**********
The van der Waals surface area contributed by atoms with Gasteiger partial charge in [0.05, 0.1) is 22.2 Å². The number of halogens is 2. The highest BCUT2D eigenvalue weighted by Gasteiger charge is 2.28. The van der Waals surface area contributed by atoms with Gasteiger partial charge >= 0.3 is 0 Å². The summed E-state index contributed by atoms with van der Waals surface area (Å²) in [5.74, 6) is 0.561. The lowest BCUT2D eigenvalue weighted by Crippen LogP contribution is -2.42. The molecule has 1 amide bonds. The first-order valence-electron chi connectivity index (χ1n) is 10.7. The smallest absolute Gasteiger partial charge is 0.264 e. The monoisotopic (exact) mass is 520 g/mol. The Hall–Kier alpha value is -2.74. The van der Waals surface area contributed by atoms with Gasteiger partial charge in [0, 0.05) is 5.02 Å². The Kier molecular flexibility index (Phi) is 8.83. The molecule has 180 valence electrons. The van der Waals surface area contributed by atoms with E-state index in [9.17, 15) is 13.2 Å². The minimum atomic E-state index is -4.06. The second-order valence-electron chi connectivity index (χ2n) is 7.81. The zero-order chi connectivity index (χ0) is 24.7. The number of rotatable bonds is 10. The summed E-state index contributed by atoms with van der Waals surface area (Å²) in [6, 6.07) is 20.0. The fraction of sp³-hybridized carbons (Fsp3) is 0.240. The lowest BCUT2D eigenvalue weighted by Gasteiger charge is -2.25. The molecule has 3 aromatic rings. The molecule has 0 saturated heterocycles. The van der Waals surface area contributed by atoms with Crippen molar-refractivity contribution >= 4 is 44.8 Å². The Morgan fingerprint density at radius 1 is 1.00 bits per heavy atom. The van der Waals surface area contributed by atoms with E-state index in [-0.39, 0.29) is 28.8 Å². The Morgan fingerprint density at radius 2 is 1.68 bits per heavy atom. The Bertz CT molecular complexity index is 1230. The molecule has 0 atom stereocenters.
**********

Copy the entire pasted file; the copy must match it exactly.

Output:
The van der Waals surface area contributed by atoms with Gasteiger partial charge in [0.05, 0.1) is 22.2 Å². The number of halogens is 2. The highest BCUT2D eigenvalue weighted by Gasteiger charge is 2.28. The van der Waals surface area contributed by atoms with Gasteiger partial charge >= 0.3 is 0 Å². The summed E-state index contributed by atoms with van der Waals surface area (Å²) in [5.74, 6) is 0.561. The lowest BCUT2D eigenvalue weighted by Crippen LogP contribution is -2.42. The molecule has 1 amide bonds. The first-order valence-electron chi connectivity index (χ1n) is 10.7. The smallest absolute Gasteiger partial charge is 0.264 e. The monoisotopic (exact) mass is 520 g/mol. The Hall–Kier alpha value is -2.74. The van der Waals surface area contributed by atoms with Gasteiger partial charge in [0, 0.05) is 5.02 Å². The Kier molecular flexibility index (Phi) is 8.83. The molecule has 180 valence electrons. The van der Waals surface area contributed by atoms with E-state index in [9.17, 15) is 13.2 Å². The minimum atomic E-state index is -4.06. The second-order valence-electron chi connectivity index (χ2n) is 7.81. The zero-order chi connectivity index (χ0) is 24.7. The number of rotatable bonds is 10. The summed E-state index contributed by atoms with van der Waals surface area (Å²) in [6, 6.07) is 20.0. The fraction of sp³-hybridized carbons (Fsp3) is 0.240. The lowest BCUT2D eigenvalue weighted by Gasteiger charge is -2.25. The molecule has 3 aromatic rings. The molecule has 0 saturated heterocycles. The van der Waals surface area contributed by atoms with Crippen molar-refractivity contribution >= 4 is 44.8 Å². The Morgan fingerprint density at radius 1 is 1.00 bits per heavy atom. The van der Waals surface area contributed by atoms with E-state index in [-0.39, 0.29) is 28.8 Å². The Morgan fingerprint density at radius 2 is 1.68 bits per heavy atom. The Bertz CT molecular complexity index is 1230. The molecule has 0 atom stereocenters.